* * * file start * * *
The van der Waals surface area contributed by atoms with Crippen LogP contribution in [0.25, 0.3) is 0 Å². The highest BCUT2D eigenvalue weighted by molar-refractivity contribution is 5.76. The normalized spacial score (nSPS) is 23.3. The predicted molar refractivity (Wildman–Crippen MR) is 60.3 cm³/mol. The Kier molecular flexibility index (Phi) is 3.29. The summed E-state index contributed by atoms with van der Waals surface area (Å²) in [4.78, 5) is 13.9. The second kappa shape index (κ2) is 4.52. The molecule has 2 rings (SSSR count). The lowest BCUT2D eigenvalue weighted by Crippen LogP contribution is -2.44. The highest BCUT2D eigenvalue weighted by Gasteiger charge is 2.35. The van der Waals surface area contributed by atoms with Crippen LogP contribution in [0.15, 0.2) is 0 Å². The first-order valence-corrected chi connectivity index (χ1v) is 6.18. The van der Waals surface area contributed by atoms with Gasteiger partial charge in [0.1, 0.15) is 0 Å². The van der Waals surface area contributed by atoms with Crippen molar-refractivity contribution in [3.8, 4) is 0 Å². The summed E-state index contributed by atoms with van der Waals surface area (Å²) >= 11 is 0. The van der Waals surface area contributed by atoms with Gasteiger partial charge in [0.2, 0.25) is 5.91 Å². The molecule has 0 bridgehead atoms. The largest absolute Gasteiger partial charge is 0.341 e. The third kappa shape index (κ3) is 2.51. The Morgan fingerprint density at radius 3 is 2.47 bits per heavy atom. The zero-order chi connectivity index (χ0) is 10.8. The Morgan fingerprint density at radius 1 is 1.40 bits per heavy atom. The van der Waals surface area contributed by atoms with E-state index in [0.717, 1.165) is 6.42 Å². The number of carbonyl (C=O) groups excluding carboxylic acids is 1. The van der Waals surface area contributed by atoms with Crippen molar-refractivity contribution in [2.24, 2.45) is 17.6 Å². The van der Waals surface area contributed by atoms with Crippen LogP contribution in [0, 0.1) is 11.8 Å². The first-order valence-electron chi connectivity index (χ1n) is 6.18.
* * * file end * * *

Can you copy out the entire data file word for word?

The van der Waals surface area contributed by atoms with Crippen LogP contribution in [0.25, 0.3) is 0 Å². The highest BCUT2D eigenvalue weighted by molar-refractivity contribution is 5.76. The normalized spacial score (nSPS) is 23.3. The predicted molar refractivity (Wildman–Crippen MR) is 60.3 cm³/mol. The Kier molecular flexibility index (Phi) is 3.29. The summed E-state index contributed by atoms with van der Waals surface area (Å²) in [4.78, 5) is 13.9. The second kappa shape index (κ2) is 4.52. The molecule has 2 rings (SSSR count). The lowest BCUT2D eigenvalue weighted by Crippen LogP contribution is -2.44. The highest BCUT2D eigenvalue weighted by Gasteiger charge is 2.35. The van der Waals surface area contributed by atoms with Crippen LogP contribution in [0.15, 0.2) is 0 Å². The first-order valence-corrected chi connectivity index (χ1v) is 6.18. The van der Waals surface area contributed by atoms with Gasteiger partial charge in [0.1, 0.15) is 0 Å². The van der Waals surface area contributed by atoms with Crippen molar-refractivity contribution in [3.8, 4) is 0 Å². The summed E-state index contributed by atoms with van der Waals surface area (Å²) >= 11 is 0. The van der Waals surface area contributed by atoms with Gasteiger partial charge in [0.2, 0.25) is 5.91 Å². The molecule has 0 bridgehead atoms. The largest absolute Gasteiger partial charge is 0.341 e. The third kappa shape index (κ3) is 2.51. The Morgan fingerprint density at radius 3 is 2.47 bits per heavy atom. The zero-order chi connectivity index (χ0) is 10.8. The Morgan fingerprint density at radius 1 is 1.40 bits per heavy atom. The van der Waals surface area contributed by atoms with E-state index in [0.717, 1.165) is 6.42 Å². The number of carbonyl (C=O) groups excluding carboxylic acids is 1. The van der Waals surface area contributed by atoms with Crippen molar-refractivity contribution in [2.24, 2.45) is 17.6 Å². The van der Waals surface area contributed by atoms with Crippen LogP contribution in [0, 0.1) is 11.8 Å². The first-order valence-electron chi connectivity index (χ1n) is 6.18.